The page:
Wednesday, 29 October 2014

Sex workers: the struggle continues

AMANDA LUYENGE writes: Particularly in South Africa where sex work hasn’t been legalised, sex workers are at risk of contracting the virus every day and those who have contracted it struggle to access treatment. Decriminalising sex work has been under discussion since 1994 but until this day, the struggle continues and so does the spread of HIV.

The HIV Research 4 Prevention conference kicked off this Wednesday morning by looking at targeting biomedical preventions for different at risk populations. You might be wondering what an “at risk population” is, well this is a group of people who share a characteristic/s that causes each member to be vulnerable to a particular event, in this case HIV. Sex Workers are seen as a population at risk of HIV because they make a living by having sexual intercourse and sexual intercourse is the main form in which HIV is transmitted. They are at risk because they are not protected by the law. Instead the law turns its back on them and they are left in the little corner with little access to anything, particularly treatment.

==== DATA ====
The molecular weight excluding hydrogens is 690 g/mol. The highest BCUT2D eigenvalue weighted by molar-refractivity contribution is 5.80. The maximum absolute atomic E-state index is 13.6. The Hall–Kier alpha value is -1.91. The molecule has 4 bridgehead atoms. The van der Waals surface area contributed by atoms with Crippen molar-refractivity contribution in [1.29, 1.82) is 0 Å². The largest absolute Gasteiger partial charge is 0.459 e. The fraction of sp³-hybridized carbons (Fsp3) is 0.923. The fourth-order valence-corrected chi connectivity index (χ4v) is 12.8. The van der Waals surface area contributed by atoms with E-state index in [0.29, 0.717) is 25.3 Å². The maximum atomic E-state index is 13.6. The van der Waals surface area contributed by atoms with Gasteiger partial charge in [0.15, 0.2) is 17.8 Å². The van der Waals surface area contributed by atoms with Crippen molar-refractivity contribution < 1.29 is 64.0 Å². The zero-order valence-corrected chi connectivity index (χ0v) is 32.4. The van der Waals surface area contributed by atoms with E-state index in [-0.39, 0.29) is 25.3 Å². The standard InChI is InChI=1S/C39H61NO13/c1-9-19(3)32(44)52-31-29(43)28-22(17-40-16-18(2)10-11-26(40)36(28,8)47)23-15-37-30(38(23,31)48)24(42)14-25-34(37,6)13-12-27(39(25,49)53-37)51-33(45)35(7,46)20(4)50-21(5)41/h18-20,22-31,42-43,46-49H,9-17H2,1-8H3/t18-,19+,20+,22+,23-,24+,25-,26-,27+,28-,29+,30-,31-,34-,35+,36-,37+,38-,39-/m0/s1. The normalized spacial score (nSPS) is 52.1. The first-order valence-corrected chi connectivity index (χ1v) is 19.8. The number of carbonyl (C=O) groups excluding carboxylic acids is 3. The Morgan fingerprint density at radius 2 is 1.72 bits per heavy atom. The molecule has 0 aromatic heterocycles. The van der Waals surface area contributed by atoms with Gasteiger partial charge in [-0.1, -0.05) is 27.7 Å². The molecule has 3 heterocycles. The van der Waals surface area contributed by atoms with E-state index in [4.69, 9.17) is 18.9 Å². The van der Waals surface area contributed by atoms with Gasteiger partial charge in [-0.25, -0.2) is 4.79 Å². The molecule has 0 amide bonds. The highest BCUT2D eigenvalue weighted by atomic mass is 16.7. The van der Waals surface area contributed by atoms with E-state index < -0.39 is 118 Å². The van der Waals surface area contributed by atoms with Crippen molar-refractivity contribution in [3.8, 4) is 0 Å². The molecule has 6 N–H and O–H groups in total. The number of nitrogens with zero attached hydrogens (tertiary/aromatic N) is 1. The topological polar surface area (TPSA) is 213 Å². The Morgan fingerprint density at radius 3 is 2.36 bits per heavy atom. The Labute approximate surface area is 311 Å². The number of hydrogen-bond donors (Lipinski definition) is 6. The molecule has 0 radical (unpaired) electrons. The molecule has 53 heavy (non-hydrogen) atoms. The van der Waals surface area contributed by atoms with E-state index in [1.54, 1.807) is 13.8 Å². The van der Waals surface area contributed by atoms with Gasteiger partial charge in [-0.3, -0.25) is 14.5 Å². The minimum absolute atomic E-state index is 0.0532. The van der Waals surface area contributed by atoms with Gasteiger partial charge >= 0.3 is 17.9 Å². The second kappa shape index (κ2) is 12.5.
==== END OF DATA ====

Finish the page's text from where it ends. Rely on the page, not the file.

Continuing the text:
Dr Chris Beyer, a researcher from the Johns Hopkins Bloomberg School of Public Health pointed out a few barriers in HIV treatment and prevention around sex workers. Sex workers are ashamed of visiting health care centres to get medical treatment because people will look askance at them and so they would rather carry on and keep spreading HIV. 


If we plan on reaching an HIV free generation, we need to look at this at-risk population because, with increasing unemployment, the number of sex workers increases.




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